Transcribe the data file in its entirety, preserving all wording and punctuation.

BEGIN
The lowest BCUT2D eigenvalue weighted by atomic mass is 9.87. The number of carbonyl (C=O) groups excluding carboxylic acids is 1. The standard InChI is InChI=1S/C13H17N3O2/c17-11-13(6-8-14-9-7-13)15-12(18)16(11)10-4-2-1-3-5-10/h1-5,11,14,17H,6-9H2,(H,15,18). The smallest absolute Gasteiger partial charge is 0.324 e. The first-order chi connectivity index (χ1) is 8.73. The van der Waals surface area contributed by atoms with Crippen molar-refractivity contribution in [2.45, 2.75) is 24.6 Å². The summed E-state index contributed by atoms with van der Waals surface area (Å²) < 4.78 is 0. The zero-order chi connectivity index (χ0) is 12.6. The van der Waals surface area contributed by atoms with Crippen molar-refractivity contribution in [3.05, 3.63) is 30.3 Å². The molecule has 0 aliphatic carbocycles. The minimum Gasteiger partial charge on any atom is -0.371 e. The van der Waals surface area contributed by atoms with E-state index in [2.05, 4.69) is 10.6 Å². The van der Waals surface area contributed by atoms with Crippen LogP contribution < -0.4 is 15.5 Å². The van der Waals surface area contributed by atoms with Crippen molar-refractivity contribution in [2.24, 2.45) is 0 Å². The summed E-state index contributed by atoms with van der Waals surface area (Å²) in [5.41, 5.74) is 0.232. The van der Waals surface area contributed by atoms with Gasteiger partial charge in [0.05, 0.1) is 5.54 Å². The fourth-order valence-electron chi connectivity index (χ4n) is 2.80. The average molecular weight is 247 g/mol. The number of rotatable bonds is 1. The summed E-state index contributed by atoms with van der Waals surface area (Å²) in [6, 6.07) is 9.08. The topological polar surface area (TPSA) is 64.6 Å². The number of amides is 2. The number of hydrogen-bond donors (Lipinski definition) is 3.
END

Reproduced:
The lowest BCUT2D eigenvalue weighted by atomic mass is 9.87. The number of carbonyl (C=O) groups excluding carboxylic acids is 1. The standard InChI is InChI=1S/C13H17N3O2/c17-11-13(6-8-14-9-7-13)15-12(18)16(11)10-4-2-1-3-5-10/h1-5,11,14,17H,6-9H2,(H,15,18). The smallest absolute Gasteiger partial charge is 0.324 e. The first-order chi connectivity index (χ1) is 8.73. The van der Waals surface area contributed by atoms with Crippen molar-refractivity contribution in [2.45, 2.75) is 24.6 Å². The summed E-state index contributed by atoms with van der Waals surface area (Å²) < 4.78 is 0. The zero-order chi connectivity index (χ0) is 12.6. The van der Waals surface area contributed by atoms with Crippen molar-refractivity contribution in [3.05, 3.63) is 30.3 Å². The molecule has 0 aliphatic carbocycles. The minimum Gasteiger partial charge on any atom is -0.371 e. The van der Waals surface area contributed by atoms with E-state index in [2.05, 4.69) is 10.6 Å². The van der Waals surface area contributed by atoms with Crippen LogP contribution < -0.4 is 15.5 Å². The van der Waals surface area contributed by atoms with Crippen molar-refractivity contribution in [2.24, 2.45) is 0 Å². The summed E-state index contributed by atoms with van der Waals surface area (Å²) in [5.41, 5.74) is 0.232. The van der Waals surface area contributed by atoms with Gasteiger partial charge in [0.05, 0.1) is 5.54 Å². The fourth-order valence-electron chi connectivity index (χ4n) is 2.80. The average molecular weight is 247 g/mol. The number of rotatable bonds is 1. The summed E-state index contributed by atoms with van der Waals surface area (Å²) in [6, 6.07) is 9.08. The topological polar surface area (TPSA) is 64.6 Å². The number of amides is 2. The number of hydrogen-bond donors (Lipinski definition) is 3.